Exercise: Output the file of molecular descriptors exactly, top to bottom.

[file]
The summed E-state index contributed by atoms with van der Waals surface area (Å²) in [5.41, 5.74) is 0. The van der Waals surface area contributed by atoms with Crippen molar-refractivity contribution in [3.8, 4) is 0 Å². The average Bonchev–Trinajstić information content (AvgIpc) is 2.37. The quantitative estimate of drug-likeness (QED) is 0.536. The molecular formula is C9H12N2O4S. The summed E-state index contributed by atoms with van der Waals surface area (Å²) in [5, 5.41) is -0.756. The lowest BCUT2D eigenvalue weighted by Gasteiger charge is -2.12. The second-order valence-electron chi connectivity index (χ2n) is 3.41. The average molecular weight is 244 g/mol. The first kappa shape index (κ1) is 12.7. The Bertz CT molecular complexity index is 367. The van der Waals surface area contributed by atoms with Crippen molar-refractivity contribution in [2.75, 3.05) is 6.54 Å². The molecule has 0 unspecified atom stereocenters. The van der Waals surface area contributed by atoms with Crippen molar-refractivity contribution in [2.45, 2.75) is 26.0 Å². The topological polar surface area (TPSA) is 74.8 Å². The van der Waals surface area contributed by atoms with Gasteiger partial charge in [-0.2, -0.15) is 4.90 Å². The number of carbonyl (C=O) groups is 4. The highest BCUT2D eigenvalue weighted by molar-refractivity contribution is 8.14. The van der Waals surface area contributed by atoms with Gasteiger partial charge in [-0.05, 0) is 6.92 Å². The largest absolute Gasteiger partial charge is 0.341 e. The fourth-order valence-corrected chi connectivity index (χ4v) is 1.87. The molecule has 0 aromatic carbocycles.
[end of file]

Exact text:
The summed E-state index contributed by atoms with van der Waals surface area (Å²) in [5.41, 5.74) is 0. The van der Waals surface area contributed by atoms with Crippen molar-refractivity contribution in [3.8, 4) is 0 Å². The average Bonchev–Trinajstić information content (AvgIpc) is 2.37. The quantitative estimate of drug-likeness (QED) is 0.536. The molecular formula is C9H12N2O4S. The summed E-state index contributed by atoms with van der Waals surface area (Å²) in [5, 5.41) is -0.756. The lowest BCUT2D eigenvalue weighted by Gasteiger charge is -2.12. The second-order valence-electron chi connectivity index (χ2n) is 3.41. The average molecular weight is 244 g/mol. The first kappa shape index (κ1) is 12.7. The Bertz CT molecular complexity index is 367. The van der Waals surface area contributed by atoms with Crippen molar-refractivity contribution in [2.75, 3.05) is 6.54 Å². The molecule has 0 unspecified atom stereocenters. The van der Waals surface area contributed by atoms with Crippen molar-refractivity contribution in [2.45, 2.75) is 26.0 Å². The topological polar surface area (TPSA) is 74.8 Å². The van der Waals surface area contributed by atoms with Gasteiger partial charge in [-0.2, -0.15) is 4.90 Å². The number of carbonyl (C=O) groups is 4. The highest BCUT2D eigenvalue weighted by molar-refractivity contribution is 8.14. The van der Waals surface area contributed by atoms with Gasteiger partial charge in [-0.05, 0) is 6.92 Å². The largest absolute Gasteiger partial charge is 0.341 e. The fourth-order valence-corrected chi connectivity index (χ4v) is 1.87. The molecule has 0 aromatic carbocycles.